“They’re smart,” he had said, “even picky. We planted a few acres of sweet corn and they ate that down to nothing before touching anything else. I guess that’s no big deal—you or I would do the same thing. But then I noticed how they ate in the big field. It’s all the same seed out there—all feed corn—but it’s not the same to them. There’s a spot where old property lines come together. The far side used to belong to the neighbors, and the old timers plowed with moldboards, which threw all the dirt to one side. The soil along the old boundary ended up thicker over the years, and the bears know it. They always feed in there, looking for the best, ripest stuff.”

I was impressed that bears could be so picky, and thought about it often as Gillian and I passed the weekend in the mountains. Coming down from a clear, high lake, we found ourselves waist deep in huckleberries. Stopping to gorge on purple-black fruit, we left our packs and foraged the overgrown hillsides. The berries were perfectly ripe, and their endlessness drove us into gleeful frenzy. I stripped fruit from branches with both hands, heedless of all but accumulation.

Staying long in the patch, we filled our stomachs, water bottles, and every other container we’d brought that could be trusted to make the trip home. When we finally left the peaks behind and headed south for Missoula, afternoon was well advanced. By the time we stopped at Schock’s dairy, dusk was building above the Mission Range.

Stepping from the car with bear spray on my hip and the tin of fresh memory cards in hand, I shut off the fence’s current and climbed into the field. The trail camera remained where I had left it, watching over weedy, hard-packed earth. I switched the power off, removed its memory card and put a fresh one in the slot. Walking down the line with one eye on the corn, I repeated the procedure at each of the other cameras. As I slid the final card home, the phone rang in my pocket.

“I see your car,” Greg said. “Come up to the house if you want to see some bears.”

In his ample living room, across from a large, glassed-in fireplace, Greg bent over a spotting scope on a tripod. The scope was positioned to look out the room’s wide windows, across the eastern pastures, toward Millie’s Woods and the mountains.

“Had a milk cow wear out a couple days ago, and since I put her in the dead pit they can’t leave her alone. Got her pretty well cleaned up already,” he said, straightening and making an openhanded gesture toward the scope.

Bending to the reticule, I saw nothing but grass.

“Swing it up,” Greg said. “The pit’s on top of the dike, by the pile of old concrete and pipe.”

While I walked the scope’s field of view up a raw-soiled berm, Greg held forth to Gillian.

“Corn’s coming pretty good this year. This time last summer, it looked rough. Patchy. But then again it was a different kind of year.”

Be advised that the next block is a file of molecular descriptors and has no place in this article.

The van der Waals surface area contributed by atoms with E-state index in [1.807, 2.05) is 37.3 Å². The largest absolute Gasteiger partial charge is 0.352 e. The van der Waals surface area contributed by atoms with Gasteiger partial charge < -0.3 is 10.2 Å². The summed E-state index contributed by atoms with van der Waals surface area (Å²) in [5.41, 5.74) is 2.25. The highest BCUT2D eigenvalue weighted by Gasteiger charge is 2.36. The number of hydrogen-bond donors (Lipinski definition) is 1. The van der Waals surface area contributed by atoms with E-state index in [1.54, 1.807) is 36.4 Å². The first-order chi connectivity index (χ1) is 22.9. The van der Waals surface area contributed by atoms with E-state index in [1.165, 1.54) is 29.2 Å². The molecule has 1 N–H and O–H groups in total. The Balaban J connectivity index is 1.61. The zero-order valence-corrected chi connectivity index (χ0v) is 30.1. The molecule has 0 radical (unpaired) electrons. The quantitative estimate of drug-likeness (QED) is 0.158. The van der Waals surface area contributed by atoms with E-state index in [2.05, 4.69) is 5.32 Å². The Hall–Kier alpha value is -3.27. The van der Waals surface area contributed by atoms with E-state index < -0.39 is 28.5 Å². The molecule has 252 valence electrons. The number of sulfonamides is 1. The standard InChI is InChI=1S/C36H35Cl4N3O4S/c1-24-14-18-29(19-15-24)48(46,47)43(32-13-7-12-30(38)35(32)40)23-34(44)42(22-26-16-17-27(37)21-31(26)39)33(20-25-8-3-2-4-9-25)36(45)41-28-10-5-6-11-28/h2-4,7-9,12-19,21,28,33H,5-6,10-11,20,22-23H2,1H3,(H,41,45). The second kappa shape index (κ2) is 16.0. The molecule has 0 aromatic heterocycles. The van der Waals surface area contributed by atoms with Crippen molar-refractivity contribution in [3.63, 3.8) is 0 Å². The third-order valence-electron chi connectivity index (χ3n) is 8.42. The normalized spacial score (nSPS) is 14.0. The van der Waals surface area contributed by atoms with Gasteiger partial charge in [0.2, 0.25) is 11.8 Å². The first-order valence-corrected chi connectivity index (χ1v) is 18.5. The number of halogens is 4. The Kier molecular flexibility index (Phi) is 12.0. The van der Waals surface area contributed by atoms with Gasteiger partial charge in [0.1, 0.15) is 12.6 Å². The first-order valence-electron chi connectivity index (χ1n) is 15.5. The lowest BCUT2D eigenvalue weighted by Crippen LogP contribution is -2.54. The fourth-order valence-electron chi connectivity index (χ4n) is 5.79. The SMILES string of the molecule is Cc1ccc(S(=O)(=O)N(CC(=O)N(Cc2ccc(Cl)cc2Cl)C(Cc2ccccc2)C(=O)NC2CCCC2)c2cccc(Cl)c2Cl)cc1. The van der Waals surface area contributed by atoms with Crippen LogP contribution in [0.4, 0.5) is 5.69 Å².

I swiveled the scope toward where a long, low hump of dirt created its own horizon. Seeing movement on the rim, I dialed up the magnification.

“I mean it was dry. This year we’ve had rain. Not a lot, but we’ve had it when we needed it. No late frost, and we’ve had heat when we needed that, too. You look at the apple trees. Look at the fruit, and you can see the kind of year it’s been.”

He went on, but I heard nothing more. Twisting a ring, I brought the scene into focus. In exquisite detail, I saw a cleared space punctuated with bent irrigation pipe and other agricultural debris. At its center, a sow and two cubs worked feverishly at the task of consumption. They bent low over the carcass, and even from a distance I could see how they wrenched flesh from bone.

The sow was an avid feeder. She dropped her muzzle, took hold of some savory bit and yanked with front legs braced, like a dog playing tug-of-war. Sometimes the carcass slid and her cubs stood away, looking to her for a moment before getting back to business. From a distance, with their heads low and their backlines bristled with humped-up fur, the grizzlies brought to mind urchins moving on a seafloor.

Taking turns, Gillian and I watched until the light failed. The sow and cubs kept at their task, and I did not tire of looking. They were still eating when dusk fell. Walking to the car, it seemed good and frightening to be outdoors with them in the gathering dark.

Excerpted from DOWN FROM THE MOUNTAIN copyright © 2019 by Bryce Andrews. Used by permission of Houghton Mifflin Harcourt. All rights reserved. No part of this excerpt may be reproduced or reprinted without permission in writing from the publisher.

This segment aired on April 29, 2019.